4. Emergency market reform should not decouple electricity prices from fossil fuels 

The dramatic surge in electricity prices has highlighted a weak spot in today’s electricity market design, where price levels are set by the marginal cost of the most expensive source – which now is natural gas. The EU is right to put market reform on the table to ensure better crisis resilience.  

But we advise against hurrying into reform along the so-called Greek proposal, consisting of a new price-setting mechanism for renewables, hydropower and nuclear electricity. Unlike fossil fuel prices, it is extremely difficult to determine the price for renewable energy: once launched, renewable energy plants (e.g. wind farms) have hardly any operating costs. The coupling with other energy prices has become a proven system of pricing at levels above marginal cost. This remains key to ensuring sufficient investment in renewables and, ultimately, the success of Europe’s energy transition. The case of hydropower is also noteworthy: a variable market price is the necessary signal to adjust volumes efficiently according to market needs, allowing reservoirs to serve as ‘batteries’ in Europe’s electricity market. For other renewables, long-term contract models based on an estimate of total levelised costs might be a viable model to be explored. But in the current emergency we believe other solutions involving the contributions of the energy industry to be more feasible and faster to implement. 

5. A levy on excess profits should be structured as a permanent market correction instrument 

We prefer what has been termed an ‘electricity price cap’ but is, in reality, a levy on excess profits.  Different versions of this idea have been presented by the Commission and member states such as Germany and Austria. On this model levies on windfall profits on non-gas energy producers (e.g. renewables, nuclear power) are redistributed to consumers to reduce the electricity price. The advantage is that the current energy market model is left in place.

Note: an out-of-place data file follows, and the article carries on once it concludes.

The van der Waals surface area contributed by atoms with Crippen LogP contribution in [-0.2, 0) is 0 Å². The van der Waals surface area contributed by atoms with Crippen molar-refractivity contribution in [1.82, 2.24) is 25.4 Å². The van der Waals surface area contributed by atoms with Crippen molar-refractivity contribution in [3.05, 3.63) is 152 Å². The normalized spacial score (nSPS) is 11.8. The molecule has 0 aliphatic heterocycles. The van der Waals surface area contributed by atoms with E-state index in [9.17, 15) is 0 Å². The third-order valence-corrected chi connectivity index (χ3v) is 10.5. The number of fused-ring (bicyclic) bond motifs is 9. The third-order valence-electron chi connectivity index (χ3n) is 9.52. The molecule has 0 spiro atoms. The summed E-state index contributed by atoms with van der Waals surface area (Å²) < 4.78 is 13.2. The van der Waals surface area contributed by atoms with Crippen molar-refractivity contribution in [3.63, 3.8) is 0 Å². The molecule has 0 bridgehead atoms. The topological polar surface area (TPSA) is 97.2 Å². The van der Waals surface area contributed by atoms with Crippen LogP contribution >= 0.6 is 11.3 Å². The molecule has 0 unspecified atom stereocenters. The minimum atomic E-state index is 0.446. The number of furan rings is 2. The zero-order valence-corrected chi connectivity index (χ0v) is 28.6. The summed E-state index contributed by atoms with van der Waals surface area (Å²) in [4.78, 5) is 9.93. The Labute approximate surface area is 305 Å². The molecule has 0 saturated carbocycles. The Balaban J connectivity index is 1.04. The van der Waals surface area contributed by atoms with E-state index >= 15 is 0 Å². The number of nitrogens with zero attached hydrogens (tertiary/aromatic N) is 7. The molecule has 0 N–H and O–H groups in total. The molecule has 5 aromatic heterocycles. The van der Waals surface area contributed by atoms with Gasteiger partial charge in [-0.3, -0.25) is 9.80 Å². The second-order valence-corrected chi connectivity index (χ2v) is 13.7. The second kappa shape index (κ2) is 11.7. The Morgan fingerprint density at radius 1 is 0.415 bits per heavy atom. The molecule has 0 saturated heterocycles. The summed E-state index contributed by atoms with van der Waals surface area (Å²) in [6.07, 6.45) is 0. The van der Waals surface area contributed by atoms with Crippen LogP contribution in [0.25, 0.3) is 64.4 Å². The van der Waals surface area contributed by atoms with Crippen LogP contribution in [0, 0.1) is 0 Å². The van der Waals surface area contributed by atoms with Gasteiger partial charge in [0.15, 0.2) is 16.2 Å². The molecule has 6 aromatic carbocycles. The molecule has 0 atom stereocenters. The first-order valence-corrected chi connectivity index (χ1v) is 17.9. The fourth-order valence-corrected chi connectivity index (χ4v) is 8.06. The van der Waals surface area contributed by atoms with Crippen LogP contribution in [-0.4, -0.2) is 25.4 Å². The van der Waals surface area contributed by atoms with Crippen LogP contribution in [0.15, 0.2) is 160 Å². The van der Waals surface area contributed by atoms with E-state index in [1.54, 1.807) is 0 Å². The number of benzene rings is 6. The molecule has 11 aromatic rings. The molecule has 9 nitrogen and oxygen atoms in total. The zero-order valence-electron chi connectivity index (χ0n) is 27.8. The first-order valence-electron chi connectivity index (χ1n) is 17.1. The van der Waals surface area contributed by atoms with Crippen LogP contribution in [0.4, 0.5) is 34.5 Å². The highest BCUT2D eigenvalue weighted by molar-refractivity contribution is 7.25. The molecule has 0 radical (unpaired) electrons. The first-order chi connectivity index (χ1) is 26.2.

The renewable energy sector has voiced concerns that such a windfall tax could shake investor confidence and run counter to the goals of the green transition. But, if well designed, this should not be the case. Firstly, a levy should only be on profits, not revenues, as it could then be passed on to consumers and stir inflation. It should be based on a clear measure of excess profit, such as an amount above a specified return on capital. Secondly, the threshold for a levy should be high and only cover windfalls, which long-term investors do not usually expect to gain in any case. Thirdly, the EU should aim for a permanent instrument rather than ad-hoc measures. Automatic triggering of the levy at certain price levels as a relief valve in case of market spikes would provide a more predictable market and investment environment. Fourthly, the price cap should only apply to a measure of basic consumption, which would differ across member states or regions. This would guarantee that poor households are shielded from high prices while preserving strong incentives for all to consume less electricity.  


6. The EU should act on the gas price but steer clear of the Iberian model 

Acting only on electricity prices is no longer an option. However, we advise against a gas price cap, as is currently in place in Spain and Portugal and which has been discussed in countries like Germany and the UK. Yes, an electricity price cap based on levies on non-gas producers does not help consumers who rely on gas for their heating. But this concern is outweighed by the disadvantages of a gas price cap.  

As observed in Spain this summer, reducing the consumer gas price through state subsidies drives up consumption. In July, Spain recorded the highest ever gas consumption in its power sector, at 562 gigawatt hours per day. This runs directly counter to the goals of energy saving, carbon reduction and the green transition. Increased demand also leads to higher gas prices, which disproportionally benefit Russia and other autocracies. 

Case in point, Spain is now one of the largest importers of Russian LNG. Finally, subsidies on gas lead to market distortions and inefficiencies. Over the past months, the gas price cap has made it profitable for Spanish operators to turn gas imports from France into electricity, then re-exported to France – a practice which is both highly uneconomical and at odds with the principles of the Single Market. 

7. A price cap on Russian gas should be combined with the EU’s Energy Purchase Platform